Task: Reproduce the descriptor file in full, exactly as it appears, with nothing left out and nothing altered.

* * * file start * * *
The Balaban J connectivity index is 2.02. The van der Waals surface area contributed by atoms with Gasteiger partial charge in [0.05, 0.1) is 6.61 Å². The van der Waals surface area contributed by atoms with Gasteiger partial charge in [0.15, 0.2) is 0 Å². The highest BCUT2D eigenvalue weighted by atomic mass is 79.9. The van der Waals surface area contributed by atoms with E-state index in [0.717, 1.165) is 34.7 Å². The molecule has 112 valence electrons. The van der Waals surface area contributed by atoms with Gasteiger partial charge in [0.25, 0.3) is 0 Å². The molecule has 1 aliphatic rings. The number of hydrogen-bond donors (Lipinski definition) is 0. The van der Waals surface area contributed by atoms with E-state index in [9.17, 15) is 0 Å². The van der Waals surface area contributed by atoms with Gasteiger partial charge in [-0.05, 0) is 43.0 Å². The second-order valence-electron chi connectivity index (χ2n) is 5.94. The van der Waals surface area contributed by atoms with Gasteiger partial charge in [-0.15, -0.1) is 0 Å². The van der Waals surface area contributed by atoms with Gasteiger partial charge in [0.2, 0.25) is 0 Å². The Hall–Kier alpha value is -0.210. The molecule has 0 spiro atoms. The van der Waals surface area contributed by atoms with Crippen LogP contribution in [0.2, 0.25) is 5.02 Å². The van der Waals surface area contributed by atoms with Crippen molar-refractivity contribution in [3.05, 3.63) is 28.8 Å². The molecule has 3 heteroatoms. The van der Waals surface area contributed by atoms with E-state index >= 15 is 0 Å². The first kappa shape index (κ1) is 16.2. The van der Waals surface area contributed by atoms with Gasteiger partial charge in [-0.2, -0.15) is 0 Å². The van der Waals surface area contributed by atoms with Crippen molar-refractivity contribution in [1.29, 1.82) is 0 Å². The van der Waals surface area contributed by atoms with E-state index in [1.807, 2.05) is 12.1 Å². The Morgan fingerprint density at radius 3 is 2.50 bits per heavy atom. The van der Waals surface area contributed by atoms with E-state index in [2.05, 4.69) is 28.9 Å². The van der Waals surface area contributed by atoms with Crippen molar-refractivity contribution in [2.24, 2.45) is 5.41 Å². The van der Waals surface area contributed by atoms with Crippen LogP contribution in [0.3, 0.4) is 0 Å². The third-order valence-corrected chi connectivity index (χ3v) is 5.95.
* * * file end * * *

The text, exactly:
The Balaban J connectivity index is 2.02. The van der Waals surface area contributed by atoms with Gasteiger partial charge in [0.05, 0.1) is 6.61 Å². The van der Waals surface area contributed by atoms with Gasteiger partial charge in [0.15, 0.2) is 0 Å². The highest BCUT2D eigenvalue weighted by atomic mass is 79.9. The van der Waals surface area contributed by atoms with E-state index in [0.717, 1.165) is 34.7 Å². The molecule has 112 valence electrons. The van der Waals surface area contributed by atoms with Gasteiger partial charge in [0.25, 0.3) is 0 Å². The molecule has 1 aliphatic rings. The number of hydrogen-bond donors (Lipinski definition) is 0. The van der Waals surface area contributed by atoms with E-state index in [9.17, 15) is 0 Å². The van der Waals surface area contributed by atoms with Gasteiger partial charge in [-0.05, 0) is 43.0 Å². The second-order valence-electron chi connectivity index (χ2n) is 5.94. The van der Waals surface area contributed by atoms with Gasteiger partial charge in [-0.15, -0.1) is 0 Å². The van der Waals surface area contributed by atoms with Gasteiger partial charge in [0.2, 0.25) is 0 Å². The Hall–Kier alpha value is -0.210. The molecule has 0 spiro atoms. The van der Waals surface area contributed by atoms with Crippen LogP contribution in [0.2, 0.25) is 5.02 Å². The van der Waals surface area contributed by atoms with Crippen molar-refractivity contribution in [3.05, 3.63) is 28.8 Å². The molecule has 3 heteroatoms. The van der Waals surface area contributed by atoms with E-state index >= 15 is 0 Å². The first kappa shape index (κ1) is 16.2. The van der Waals surface area contributed by atoms with Gasteiger partial charge in [-0.2, -0.15) is 0 Å². The van der Waals surface area contributed by atoms with Crippen molar-refractivity contribution in [1.29, 1.82) is 0 Å². The van der Waals surface area contributed by atoms with E-state index in [1.807, 2.05) is 12.1 Å². The Morgan fingerprint density at radius 3 is 2.50 bits per heavy atom. The van der Waals surface area contributed by atoms with E-state index in [2.05, 4.69) is 28.9 Å². The van der Waals surface area contributed by atoms with Crippen molar-refractivity contribution in [2.24, 2.45) is 5.41 Å². The van der Waals surface area contributed by atoms with Crippen LogP contribution in [0.3, 0.4) is 0 Å². The third-order valence-corrected chi connectivity index (χ3v) is 5.95.